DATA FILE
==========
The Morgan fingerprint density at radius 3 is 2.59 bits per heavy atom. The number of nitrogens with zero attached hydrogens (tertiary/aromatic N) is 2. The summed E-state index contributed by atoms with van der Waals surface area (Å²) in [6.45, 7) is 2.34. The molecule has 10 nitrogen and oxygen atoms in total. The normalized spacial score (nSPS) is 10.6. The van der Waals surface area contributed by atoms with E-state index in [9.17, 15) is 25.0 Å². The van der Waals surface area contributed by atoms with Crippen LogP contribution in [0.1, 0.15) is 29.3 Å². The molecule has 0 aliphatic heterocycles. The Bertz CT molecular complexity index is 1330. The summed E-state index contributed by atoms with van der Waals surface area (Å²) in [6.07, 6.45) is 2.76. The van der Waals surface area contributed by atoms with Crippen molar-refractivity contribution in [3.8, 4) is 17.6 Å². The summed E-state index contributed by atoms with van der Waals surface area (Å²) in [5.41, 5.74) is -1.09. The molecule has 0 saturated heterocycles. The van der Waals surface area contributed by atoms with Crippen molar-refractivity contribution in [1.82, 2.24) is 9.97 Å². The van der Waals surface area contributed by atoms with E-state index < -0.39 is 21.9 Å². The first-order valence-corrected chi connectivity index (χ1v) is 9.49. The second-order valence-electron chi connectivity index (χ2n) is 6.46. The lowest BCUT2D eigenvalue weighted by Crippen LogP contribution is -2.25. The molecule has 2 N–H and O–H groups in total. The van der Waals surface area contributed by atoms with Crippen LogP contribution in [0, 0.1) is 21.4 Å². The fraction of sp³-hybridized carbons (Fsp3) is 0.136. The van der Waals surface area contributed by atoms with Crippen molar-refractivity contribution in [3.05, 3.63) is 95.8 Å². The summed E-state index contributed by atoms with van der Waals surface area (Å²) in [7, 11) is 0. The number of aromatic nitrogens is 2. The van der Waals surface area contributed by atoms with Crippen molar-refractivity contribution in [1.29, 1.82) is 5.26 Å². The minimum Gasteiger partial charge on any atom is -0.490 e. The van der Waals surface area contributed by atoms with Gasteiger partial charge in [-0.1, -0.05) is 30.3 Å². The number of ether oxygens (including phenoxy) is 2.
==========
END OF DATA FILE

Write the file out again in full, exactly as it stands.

The Morgan fingerprint density at radius 3 is 2.59 bits per heavy atom. The number of nitrogens with zero attached hydrogens (tertiary/aromatic N) is 2. The summed E-state index contributed by atoms with van der Waals surface area (Å²) in [6.45, 7) is 2.34. The molecule has 10 nitrogen and oxygen atoms in total. The normalized spacial score (nSPS) is 10.6. The van der Waals surface area contributed by atoms with E-state index in [9.17, 15) is 25.0 Å². The van der Waals surface area contributed by atoms with Crippen LogP contribution in [0.1, 0.15) is 29.3 Å². The molecule has 0 aliphatic heterocycles. The Bertz CT molecular complexity index is 1330. The summed E-state index contributed by atoms with van der Waals surface area (Å²) in [6.07, 6.45) is 2.76. The van der Waals surface area contributed by atoms with Crippen molar-refractivity contribution in [3.8, 4) is 17.6 Å². The summed E-state index contributed by atoms with van der Waals surface area (Å²) in [5.41, 5.74) is -1.09. The molecule has 0 saturated heterocycles. The van der Waals surface area contributed by atoms with Crippen molar-refractivity contribution in [1.82, 2.24) is 9.97 Å². The van der Waals surface area contributed by atoms with E-state index < -0.39 is 21.9 Å². The first-order valence-corrected chi connectivity index (χ1v) is 9.49. The second-order valence-electron chi connectivity index (χ2n) is 6.46. The lowest BCUT2D eigenvalue weighted by Crippen LogP contribution is -2.25. The molecule has 2 N–H and O–H groups in total. The van der Waals surface area contributed by atoms with Crippen LogP contribution in [0, 0.1) is 21.4 Å². The fraction of sp³-hybridized carbons (Fsp3) is 0.136. The van der Waals surface area contributed by atoms with Crippen molar-refractivity contribution in [3.05, 3.63) is 95.8 Å². The summed E-state index contributed by atoms with van der Waals surface area (Å²) in [7, 11) is 0. The number of aromatic nitrogens is 2. The van der Waals surface area contributed by atoms with Crippen molar-refractivity contribution in [1.29, 1.82) is 5.26 Å². The minimum Gasteiger partial charge on any atom is -0.490 e. The van der Waals surface area contributed by atoms with Gasteiger partial charge in [-0.1, -0.05) is 30.3 Å². The number of ether oxygens (including phenoxy) is 2.